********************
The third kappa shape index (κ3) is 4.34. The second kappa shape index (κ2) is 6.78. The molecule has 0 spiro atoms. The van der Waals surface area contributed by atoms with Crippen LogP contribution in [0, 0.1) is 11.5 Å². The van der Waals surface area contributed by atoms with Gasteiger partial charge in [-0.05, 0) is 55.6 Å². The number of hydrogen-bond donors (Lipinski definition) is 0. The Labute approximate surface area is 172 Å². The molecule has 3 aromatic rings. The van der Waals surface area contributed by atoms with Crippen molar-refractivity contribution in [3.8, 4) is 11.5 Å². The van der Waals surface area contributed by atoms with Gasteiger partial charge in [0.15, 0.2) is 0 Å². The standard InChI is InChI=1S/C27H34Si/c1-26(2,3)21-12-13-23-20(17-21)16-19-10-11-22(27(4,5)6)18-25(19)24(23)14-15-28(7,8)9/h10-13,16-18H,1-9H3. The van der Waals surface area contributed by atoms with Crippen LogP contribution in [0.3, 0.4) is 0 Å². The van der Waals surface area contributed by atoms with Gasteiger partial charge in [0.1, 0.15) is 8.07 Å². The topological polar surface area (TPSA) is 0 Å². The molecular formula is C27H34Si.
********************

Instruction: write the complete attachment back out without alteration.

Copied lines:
The third kappa shape index (κ3) is 4.34. The second kappa shape index (κ2) is 6.78. The molecule has 0 spiro atoms. The van der Waals surface area contributed by atoms with Crippen LogP contribution in [0, 0.1) is 11.5 Å². The van der Waals surface area contributed by atoms with Gasteiger partial charge in [-0.05, 0) is 55.6 Å². The number of hydrogen-bond donors (Lipinski definition) is 0. The Labute approximate surface area is 172 Å². The molecule has 3 aromatic rings. The van der Waals surface area contributed by atoms with Crippen molar-refractivity contribution in [3.8, 4) is 11.5 Å². The van der Waals surface area contributed by atoms with Gasteiger partial charge in [0.15, 0.2) is 0 Å². The standard InChI is InChI=1S/C27H34Si/c1-26(2,3)21-12-13-23-20(17-21)16-19-10-11-22(27(4,5)6)18-25(19)24(23)14-15-28(7,8)9/h10-13,16-18H,1-9H3. The van der Waals surface area contributed by atoms with Crippen LogP contribution in [0.3, 0.4) is 0 Å². The van der Waals surface area contributed by atoms with Gasteiger partial charge in [0.1, 0.15) is 8.07 Å². The topological polar surface area (TPSA) is 0 Å². The molecular formula is C27H34Si.